Jesse Lichtenstein: Setting aside the similarities in biography, both you and Nabokov chose English, among several languages you knew, as the language in which to work and spend most of your time. That's interesting to me—that journey into English by choice more than by chance (or due to the simple fact of immigration). Is there some affinity that you see between Nabokov's writing and your own journey into English? What about the English language calls to you as a convert?

Lila Azam Zanganeh: Much as I was reluctant to draw parallels between Nabokov and myself—for obvious reasons, because it would have been pretentious, arrogant, and also kitsch—I think that, for certain, there are similarities in terms of how we came to the English language. It's true that English was a choice for both of us. He could have written in French—he did write a couple of texts in French. I could have written in French, as well, and I decided to improve on my English and inhabit it fully instead.

JL: So, why did you make that choice?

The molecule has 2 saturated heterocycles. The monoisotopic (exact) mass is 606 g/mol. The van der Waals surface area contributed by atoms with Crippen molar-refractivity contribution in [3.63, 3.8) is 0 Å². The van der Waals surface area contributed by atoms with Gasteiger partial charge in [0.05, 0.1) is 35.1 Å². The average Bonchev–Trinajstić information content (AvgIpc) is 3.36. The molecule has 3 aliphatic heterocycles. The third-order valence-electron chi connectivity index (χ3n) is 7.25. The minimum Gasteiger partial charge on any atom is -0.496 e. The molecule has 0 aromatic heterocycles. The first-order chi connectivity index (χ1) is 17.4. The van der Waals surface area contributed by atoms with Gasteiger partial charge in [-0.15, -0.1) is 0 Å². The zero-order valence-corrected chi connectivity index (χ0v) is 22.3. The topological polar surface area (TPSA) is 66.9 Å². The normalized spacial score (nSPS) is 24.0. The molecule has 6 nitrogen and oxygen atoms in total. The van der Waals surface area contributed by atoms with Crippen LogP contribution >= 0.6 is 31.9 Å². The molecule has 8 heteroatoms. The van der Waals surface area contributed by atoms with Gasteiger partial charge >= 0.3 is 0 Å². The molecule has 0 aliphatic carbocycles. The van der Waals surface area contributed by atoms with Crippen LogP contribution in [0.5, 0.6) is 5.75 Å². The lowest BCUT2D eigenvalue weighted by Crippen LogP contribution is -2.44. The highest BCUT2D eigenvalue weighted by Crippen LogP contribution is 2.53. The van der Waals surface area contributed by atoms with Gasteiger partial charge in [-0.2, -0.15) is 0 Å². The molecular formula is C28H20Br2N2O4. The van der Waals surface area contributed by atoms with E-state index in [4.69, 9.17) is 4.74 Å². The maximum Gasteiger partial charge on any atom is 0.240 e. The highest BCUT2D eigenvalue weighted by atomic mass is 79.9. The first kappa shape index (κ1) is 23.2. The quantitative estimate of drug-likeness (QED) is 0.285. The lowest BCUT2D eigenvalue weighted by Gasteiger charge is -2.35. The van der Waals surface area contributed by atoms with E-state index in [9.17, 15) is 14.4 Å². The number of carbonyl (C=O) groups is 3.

LAZ: A number of reasons. English is totally unique in its expansive vocabulary: there are something like three times as many words in English as in any of the Romance languages, for instance. The lexicon is wider in English because English has borrowed from several source languages at multiple points in time. Sometimes you have the same word via Latin, then Anglo-Norman, then Middle French, etc., borrowed repeatedly across various layers of its history. The French were all about keeping the gates shut and exerting a radiating influence from the center. The English were much more tentacular, so to speak, absorbing everything on the periphery. And as a result the lexicon is prodigiously rich in English. That alone is exciting from a writer's perspective. At the same time, paradoxically, the language is very compact. Apparently, the only language with a shorter version of Hamlet than the original is Russian. So, you have possibilities in English—where you are able to pack and fold things because of the verb-preposition construct—that are wonderfully rich and amusing, that allow you a lot of elasticity and creative freedom. You can say, for instance, "to write oneself into happiness." You can't say that in any of the other languages I am aware of. And, of course, the fact that there are so many English speakers in the world is important—one wishes and hopes to use a language that is widely readable and accessible.